|Wade Phillips brought the 3-4 and a new outlook to the Texans defense. (AP)|
If seeing is believing, then take a look at this week's NFL statistics. Scroll to team defense and tell me who has the highest-ranked unit. Here's a hint: It's the same team that has the league's best pass defense and the same team that allowed the fewest points.
Yep, it's the Houston Texans, and you gotta believe.
A year ago, nobody was worse against the pass than Houston, and only Denver (32) and Washington (31) were worse in overall defense. The Texans were so bad that 14 of their 16 opponents each put up 24 or more points, including eight that produced 30 or more. Worse, during one nine-game stretch, seven of Houston's opponents each hit 30.
The Texans weren't just bad; they flat-out stunk.
So they decided to do something about it, hiring Wade Phillips as defensive coordinator, installing a 3-4 scheme, signing significant free agents like defensive backs Johnathan Joseph and Danieal Manning and spending their first five draft picks on defensive players.
Result: The NFL's No. 1-ranked defense.
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"It makes you feel pretty good," coach Gary Kubiak said.
It should. The Texans tried playing without a defense last season, and you see how that worked out. So they changed, and look where it has them.
Granted, they are there with a little help from their friends. Their first opponent, Indianapolis, played without Peyton Manning, out indefinitely with a neck injury. Their second, Miami, they drew in Miami where the Dolphins have lost 11 of their last 12.
But all of that is beyond the Texans' control. What isn't ... or wasn't ... is a defense that crippled them a year ago and that suddenly is making stops where it could not in 2010.
That's when Houston won its first two games, just as it has this season, but the circumstances were far different. Then, they had to outscore opponents -- putting up 34 on Indianapolis the first weekend and 30 on Washington the second. But piling up yards and points can only last so long, and the Texans found out the hard way -- dropping eight of their last 10 as they went from 4-2 to a tie for last in their division.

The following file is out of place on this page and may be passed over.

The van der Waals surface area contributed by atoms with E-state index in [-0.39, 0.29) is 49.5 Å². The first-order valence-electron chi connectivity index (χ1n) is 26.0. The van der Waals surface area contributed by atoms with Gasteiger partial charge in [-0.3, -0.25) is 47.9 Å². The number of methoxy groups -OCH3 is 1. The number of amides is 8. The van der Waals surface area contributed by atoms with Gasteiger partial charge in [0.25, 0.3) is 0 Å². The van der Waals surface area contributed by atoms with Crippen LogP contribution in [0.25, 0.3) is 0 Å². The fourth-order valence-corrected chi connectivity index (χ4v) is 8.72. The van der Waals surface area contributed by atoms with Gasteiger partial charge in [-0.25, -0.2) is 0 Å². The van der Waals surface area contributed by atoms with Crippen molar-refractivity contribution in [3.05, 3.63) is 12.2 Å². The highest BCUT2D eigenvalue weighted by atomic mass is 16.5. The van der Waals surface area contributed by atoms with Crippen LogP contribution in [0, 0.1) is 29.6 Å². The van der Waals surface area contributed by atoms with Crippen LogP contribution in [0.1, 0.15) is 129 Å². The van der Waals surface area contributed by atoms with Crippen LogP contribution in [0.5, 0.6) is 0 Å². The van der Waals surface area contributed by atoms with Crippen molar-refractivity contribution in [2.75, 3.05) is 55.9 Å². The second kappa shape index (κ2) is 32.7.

Critics questioned whether Kubiak would be retained, and he was ... but with an unwritten proviso: Get this team moving forward, or else. That's when Kubiak hired Phillips, Phillips switched to a 3-4 defense and the Texans started stocking the shelves. The rest is what you've witnessed the past two weeks -- a club that can win with something more than Matt Schaub and Andre Johnson.
In the opener vs. the Colts, Houston produced three sacks, forced two fumbles, stuffed the Colts on eight of nine third downs and blanked them on their first 10 series. One week later, it recovered a fumble, had an interception and held Miami without a touchdown on its first six possessions. I know it's early, but what you see are the signs of a defense that is starting to work.
The Texans not only lead the league in team defense, they're second in third-down efficiency, stiffing opponents on all but five of 21 chances; they're tied for fourth in defense inside opponents' 20-yard lines; and they're tied for second in points-per-game differential.
Bottom line: Houston no longer is one-dimensional. The Texans said they would improve their defense, and they have.
"I think we're surprised at how quickly the process has taken place, with no offseason and, really, Wade just having those guys for seven or eight weeks," Kubiak said Monday. "When you watch the work that's taking place every day ... the energy that we're playing with, how hard we're playing ... you know why you're getting much better results."
Of course, the curve gets steeper this weekend with mighty New Orleans next in line. The Saints have scored 30 or more points in their last three games, dating back to last year's playoffs, and in Drew Brees they have one of the most accurate and productive quarterbacks anywhere. Not only does he rank third among this week's quarterbacks -- tying for the league lead in touchdown passes with seven -- he heads the NFL's fifth-ranked offense, too.
So we're about to find out just how tight this Houston defense is. All I know is that it is better, much better, than it was a year ago, and it's that element that makes Houston a legitimate playoff threat.
But that's not exactly a surprise. I saw what Phillips did in his first year as defensive coordinator in San Diego when he took the league's 31st-ranked defense and transformed it into the 11th-ranked unit in one year. And I saw the impact it had on the Chargers. They went from last in the division one year to first the following season.
That could happen in Houston, and if it does you know where to start looking first for explanations.